What Is Binary Search Tree in Data Structure?


Heather Bennett

A binary search tree (BST) is a fundamental data structure in computer science that allows for efficient searching, insertion, and deletion of elements. It is a type of binary tree where each node has at most two children – a left child and a right child.

Structure of a Binary Search Tree

In a BST, the elements are organized in a hierarchical manner. The root node is at the top, followed by its two children nodes (left and right). Each subsequent level down the tree follows the same pattern.

A BST has the following properties:

  • Ordering: The elements in the left subtree of any node are always smaller than the node’s value, while the elements in the right subtree are always greater.
  • Uniqueness: Each element in the tree must be unique. There cannot be duplicate values.

Searching in a Binary Search Tree

The main advantage of using a BST is its efficient search operation. To search for an element in a BST, we compare it with the value at the current node.

If it matches, we have found our element. If it is smaller, we move to the left subtree; if it is larger, we move to the right subtree.

This process continues until we find our desired element or reach a leaf node (a node with no children). If we reach a leaf node without finding our element, it means that the element does not exist in the BST.

Insertion into a Binary Search Tree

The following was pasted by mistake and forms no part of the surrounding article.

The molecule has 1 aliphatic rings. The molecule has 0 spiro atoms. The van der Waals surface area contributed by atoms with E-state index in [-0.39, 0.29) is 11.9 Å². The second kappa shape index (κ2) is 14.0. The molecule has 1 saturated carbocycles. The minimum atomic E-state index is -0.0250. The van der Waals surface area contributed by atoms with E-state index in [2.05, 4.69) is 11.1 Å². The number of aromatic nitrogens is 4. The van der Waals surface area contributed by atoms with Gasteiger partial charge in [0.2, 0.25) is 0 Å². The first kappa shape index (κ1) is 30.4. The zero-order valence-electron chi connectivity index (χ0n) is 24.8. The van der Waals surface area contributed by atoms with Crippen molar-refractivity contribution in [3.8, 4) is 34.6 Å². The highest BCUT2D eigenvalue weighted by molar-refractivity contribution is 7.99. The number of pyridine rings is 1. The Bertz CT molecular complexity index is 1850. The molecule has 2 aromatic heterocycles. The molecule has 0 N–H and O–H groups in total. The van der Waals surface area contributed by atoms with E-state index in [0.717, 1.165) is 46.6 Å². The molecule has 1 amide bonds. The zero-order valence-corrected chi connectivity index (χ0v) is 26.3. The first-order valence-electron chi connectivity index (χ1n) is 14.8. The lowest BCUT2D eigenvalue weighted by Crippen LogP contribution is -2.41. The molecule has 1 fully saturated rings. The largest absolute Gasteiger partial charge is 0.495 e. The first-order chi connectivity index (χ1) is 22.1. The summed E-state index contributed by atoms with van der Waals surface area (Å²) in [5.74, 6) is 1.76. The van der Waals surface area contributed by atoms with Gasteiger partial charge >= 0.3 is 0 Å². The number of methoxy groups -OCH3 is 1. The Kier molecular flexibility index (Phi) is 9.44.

To insert an element into a BST, we traverse down from the root following similar comparisons as during searching. Once we reach an empty spot (a null child), we insert our new element there as a leaf node.

When inserting elements, we must make sure to maintain the ordering property of the BST. If the element to be inserted is smaller than the current node, we move to its left child; if it is larger, we move to the right child.

Deletion from a Binary Search Tree

The deletion operation in a BST can be slightly more complex than searching and insertion. When deleting a node, we need to consider three cases:

  1. Deleting a Leaf Node: In this case, we simply remove the node from the tree.
  2. Deleting a Node with One Child: We replace the node with its child and adjust the tree accordingly.
  3. Deleting a Node with Two Children: We replace the node with its inorder predecessor or inorder successor (a node with either the largest value in its left subtree or the smallest value in its right subtree) and delete that predecessor/successor recursively.

Advantages of Binary Search Trees

  • Efficient Searching: BSTs provide fast search operations with an average time complexity of O(log n) for balanced trees and O(n) for skewed trees.
  • Simplicity: The structure and operations of BSTs are relatively easy to understand and implement compared to other complex data structures like AVL trees or red-black trees.


A binary search tree is an essential data structure that allows for efficient searching, insertion, and deletion operations. It maintains an ordered hierarchy that enables quick access to elements. By understanding how BSTs work and utilizing their advantages, you can optimize your algorithms and solve various problems efficiently.

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